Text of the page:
But Malfoy also plays a somewhat deeper role in the story, at least symbolically. He is mean-spirited and nasty, but there are hints that in time he may become far worse than nasty; he may blossom into a truly evil character like Voldemort. The Latin word draco means “dragon,” and the French words mal and foi mean “bad faith.” We sometimes suspect that Draco Malfoy may indeed be a “bad faith dragon,” a monster of ill will. Perhaps he is a dragon still being incubated, like Hagrid’s baby dragon that will soon grow into a destructive monster. Malfoy belongs to the darkly powerful house of Slytherin, as did Voldemort. His total lack of redeeming features makes him almost as flat a villain as Voldemort. Like Voldemort, Malfoy is not so much a realistic character as a caricature of badness. Of course, we do not know what Malfoy will become in the future. But his presence at Hogwarts reminds us that every generation will have its heroes and its villains, and that the struggle between right and wrong will always continue.
Hermione’s character develops significantly over the course of the story and sheds light on Harry’s character as well. At the outset, she is an annoying perfectionist, a goody-two-shoes who has read all the books for her classes in advance, has learned all about Hogwarts, and never breaks the rules. When she first speaks to Harry on the train ride to school, she is eager to impress him with her knowledge, whereas Harry only wants to make friends. Her intellectual talents are indeed worthy of pride, as we find out later when she scores 112 percent on her final exam. But we sense that her show-off side is a defense against her feelings of inferiority, because she comes from a Muggle family and, like Harry, is unfamiliar with the wizard world. In both Hermione and Harry we see that learning wizardry requires a great deal of social adjustment and self-confidence.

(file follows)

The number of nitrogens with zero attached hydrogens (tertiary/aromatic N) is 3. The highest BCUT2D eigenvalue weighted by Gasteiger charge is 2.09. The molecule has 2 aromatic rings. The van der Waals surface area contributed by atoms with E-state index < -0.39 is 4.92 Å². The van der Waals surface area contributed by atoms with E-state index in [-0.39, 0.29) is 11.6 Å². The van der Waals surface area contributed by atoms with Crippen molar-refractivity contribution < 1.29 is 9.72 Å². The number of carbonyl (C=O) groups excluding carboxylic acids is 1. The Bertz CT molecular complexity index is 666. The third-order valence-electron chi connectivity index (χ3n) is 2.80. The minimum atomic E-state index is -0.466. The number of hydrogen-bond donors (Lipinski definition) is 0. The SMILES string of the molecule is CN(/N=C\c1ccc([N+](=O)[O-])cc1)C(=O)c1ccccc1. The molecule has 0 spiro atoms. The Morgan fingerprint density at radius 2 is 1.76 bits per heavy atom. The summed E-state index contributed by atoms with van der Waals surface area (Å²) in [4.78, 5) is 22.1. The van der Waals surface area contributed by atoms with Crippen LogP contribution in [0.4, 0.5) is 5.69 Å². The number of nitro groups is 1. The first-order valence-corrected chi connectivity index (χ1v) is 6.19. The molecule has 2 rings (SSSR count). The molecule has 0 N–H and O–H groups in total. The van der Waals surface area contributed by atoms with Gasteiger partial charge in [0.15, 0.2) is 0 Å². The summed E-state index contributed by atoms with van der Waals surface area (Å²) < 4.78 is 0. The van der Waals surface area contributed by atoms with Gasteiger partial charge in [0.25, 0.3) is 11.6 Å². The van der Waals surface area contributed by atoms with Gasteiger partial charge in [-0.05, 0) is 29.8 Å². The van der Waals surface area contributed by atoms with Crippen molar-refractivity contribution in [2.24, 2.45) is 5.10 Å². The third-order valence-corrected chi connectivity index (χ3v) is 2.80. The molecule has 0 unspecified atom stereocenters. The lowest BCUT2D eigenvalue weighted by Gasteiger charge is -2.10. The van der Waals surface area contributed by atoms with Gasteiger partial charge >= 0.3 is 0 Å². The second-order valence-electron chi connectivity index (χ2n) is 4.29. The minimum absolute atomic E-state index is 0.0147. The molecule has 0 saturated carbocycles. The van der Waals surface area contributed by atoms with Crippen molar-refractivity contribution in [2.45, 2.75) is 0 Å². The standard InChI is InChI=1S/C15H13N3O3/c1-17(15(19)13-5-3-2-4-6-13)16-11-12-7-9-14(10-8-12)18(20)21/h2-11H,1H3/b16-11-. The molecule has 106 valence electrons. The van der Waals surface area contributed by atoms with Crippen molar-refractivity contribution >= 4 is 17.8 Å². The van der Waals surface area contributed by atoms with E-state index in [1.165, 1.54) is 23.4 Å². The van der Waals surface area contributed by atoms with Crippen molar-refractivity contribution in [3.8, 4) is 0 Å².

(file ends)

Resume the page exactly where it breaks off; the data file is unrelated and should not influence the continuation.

Hermione’s development into a likable character and a friend begins in the troll episode, when Harry and Ron are reprimanded for trying to save her from the monster and she coolly delivers a bold-faced lie to the teacher. The little girl who has been abiding by all the school rules now dares to lie to her superiors, and a new friendship is born. Hermione’s decision to support her friends rather than obey the rules showcases what is perhaps truly valuable about Harry’s Hogwarts experience. The school teaches him not just facts from books and how to follow procedures, but also—and perhaps more important—loyalty, compassion for others, and solidarity.